A worse competitor for Decker Tabb was Norwegian quarter-miler Marit Eriksen, the rabbit for the women's mile, who turned the first lap in an absurdly fast 61 seconds. "No! Slow down!" yelled Ron Tabb, Mary's husband, from the edge of the track. Decker Tabb slowed down plenty when she went into oxygen debt on the ensuing lap. Her next quarters took nearly 70 seconds each. Still, going into the bell lap she led everyone else by, as usual, a furlong or so.
Into the first turn, Decker Tabb was greeted by vigorous sign pounding. "It sounded like they still thought I could break the world record," she said later. Coming into the home stretch, she caught sight of a digital timer just past the finish line, and she sprinted toward it. "I just kept watching the click, click, click," she said. Her time was 4:21.46.
Decker Tabb had broken her own U.S. record of 4:21.68 and nearly reached the world mark of 4:20.89 held by Lyudmila Veselkova of the Soviet Union. She has now set U.S. or world records six times this year. "Well, now at least we know she can run a good last lap," said Ron, shaking his head.
"Don't look at me like that," said Mary when she got to her husband. "Ron, it wasn't my fault she went out so fast...."
"How many times did I warn you?"
After several minutes talking with Waitz—no hard feelings, Grete—Decker Tabb glanced over at the track and poked her husband in the ribs. "Look how fast they're going," she said.
The fourth annual Dream Mile was under way, and rabbits Bob Benn of Great Britain and Pat Scammel of the U.S. were leading a swarm of 15 runners through a blistering first lap. This race, too, had been delayed by a Kenyan presence: Mike Boit had even had his number removed by a muscle-headed official. As if inspired—or incensed—by that, Boit was running a strong third, followed by Sydney Maree. They passed the quarter-mile mark in :55.6 and the half in 1:52.4, still in mob formation. And they were on American-record, perhaps world-record, pace.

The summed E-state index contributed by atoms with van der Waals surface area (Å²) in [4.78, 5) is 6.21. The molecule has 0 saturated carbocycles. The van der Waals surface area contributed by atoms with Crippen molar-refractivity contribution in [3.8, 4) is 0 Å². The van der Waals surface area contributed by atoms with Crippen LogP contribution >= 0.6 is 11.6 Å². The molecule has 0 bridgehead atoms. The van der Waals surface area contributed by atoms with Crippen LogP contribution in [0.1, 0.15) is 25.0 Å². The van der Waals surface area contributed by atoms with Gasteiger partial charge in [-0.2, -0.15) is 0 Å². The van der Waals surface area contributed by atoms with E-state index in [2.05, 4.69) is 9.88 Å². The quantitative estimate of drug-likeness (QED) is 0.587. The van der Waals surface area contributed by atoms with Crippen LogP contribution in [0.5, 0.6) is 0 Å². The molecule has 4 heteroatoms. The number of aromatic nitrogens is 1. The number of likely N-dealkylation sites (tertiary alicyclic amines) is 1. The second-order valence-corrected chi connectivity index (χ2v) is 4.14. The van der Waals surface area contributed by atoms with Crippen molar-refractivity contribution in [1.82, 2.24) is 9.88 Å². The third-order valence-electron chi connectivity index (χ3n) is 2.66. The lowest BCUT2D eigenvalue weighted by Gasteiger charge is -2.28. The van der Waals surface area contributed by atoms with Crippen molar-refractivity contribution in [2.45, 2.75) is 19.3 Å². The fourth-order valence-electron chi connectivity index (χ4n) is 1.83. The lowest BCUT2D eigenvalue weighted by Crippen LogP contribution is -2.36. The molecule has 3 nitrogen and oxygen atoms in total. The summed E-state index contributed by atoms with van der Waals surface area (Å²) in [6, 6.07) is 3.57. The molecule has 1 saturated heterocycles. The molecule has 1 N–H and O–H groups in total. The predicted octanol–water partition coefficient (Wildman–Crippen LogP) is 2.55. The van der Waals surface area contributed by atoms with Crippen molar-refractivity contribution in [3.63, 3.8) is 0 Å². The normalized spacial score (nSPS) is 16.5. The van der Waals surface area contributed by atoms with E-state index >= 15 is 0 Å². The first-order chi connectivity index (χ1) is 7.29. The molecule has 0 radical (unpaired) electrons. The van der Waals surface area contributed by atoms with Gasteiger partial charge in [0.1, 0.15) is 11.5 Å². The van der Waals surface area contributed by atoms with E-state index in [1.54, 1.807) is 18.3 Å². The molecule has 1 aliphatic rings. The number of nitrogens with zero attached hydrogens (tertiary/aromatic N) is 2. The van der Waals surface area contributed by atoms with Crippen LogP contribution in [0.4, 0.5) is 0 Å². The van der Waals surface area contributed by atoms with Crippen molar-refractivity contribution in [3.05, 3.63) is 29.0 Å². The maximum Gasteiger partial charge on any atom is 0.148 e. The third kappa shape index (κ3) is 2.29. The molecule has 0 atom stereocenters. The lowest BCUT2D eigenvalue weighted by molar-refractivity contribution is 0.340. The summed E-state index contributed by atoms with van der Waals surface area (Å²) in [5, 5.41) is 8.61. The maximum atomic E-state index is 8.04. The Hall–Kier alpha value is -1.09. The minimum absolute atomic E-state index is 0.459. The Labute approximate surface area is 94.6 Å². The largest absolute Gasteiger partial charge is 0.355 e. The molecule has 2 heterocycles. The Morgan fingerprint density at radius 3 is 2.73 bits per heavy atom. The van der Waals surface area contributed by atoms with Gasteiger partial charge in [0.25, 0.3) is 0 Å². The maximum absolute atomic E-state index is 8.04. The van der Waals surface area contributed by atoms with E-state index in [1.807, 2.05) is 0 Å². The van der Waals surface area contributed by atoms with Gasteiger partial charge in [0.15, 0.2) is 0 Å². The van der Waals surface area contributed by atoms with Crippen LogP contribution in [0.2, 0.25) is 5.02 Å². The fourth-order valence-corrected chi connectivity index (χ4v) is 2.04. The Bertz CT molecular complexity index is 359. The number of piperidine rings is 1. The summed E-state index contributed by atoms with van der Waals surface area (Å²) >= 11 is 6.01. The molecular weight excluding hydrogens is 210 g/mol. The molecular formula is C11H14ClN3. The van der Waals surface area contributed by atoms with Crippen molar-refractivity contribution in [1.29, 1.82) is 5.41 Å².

Scott, however, was stuck in the middle of what was a dangerously rough pack. When Ireland's Ray Flynn was shoved on the third turn of the third lap, his left foot kicked up and slashed into Scott's left thigh. "I was lucky to keep my balance at all," said Flynn. "It was bumpy out there," said Scott, whose American record of 3:49.68 was being challenged. "Every time I tried to move up, someone would cut me off."
Still, by the end of three laps, Scott was right on Maree's tail at the front of the race. As they came through three-quarters in a swift 2:53.3, it was clear that more than just victory would be at stake on the final lap.
Maree, a native of South Africa now close enough to full U.S. citizenship to qualify to hold an American record, maintained his lead down the back-stretch and into the last turn. "At 150 meters I thought I had it," he would say. "Then I saw his shadow coming up." Scott came wide off the final turn and charged straight down the belly of the track. Seventy meters from the finish, he edged past Maree. "But I couldn't move away from Sydney," said Scott. "I could see his shadow."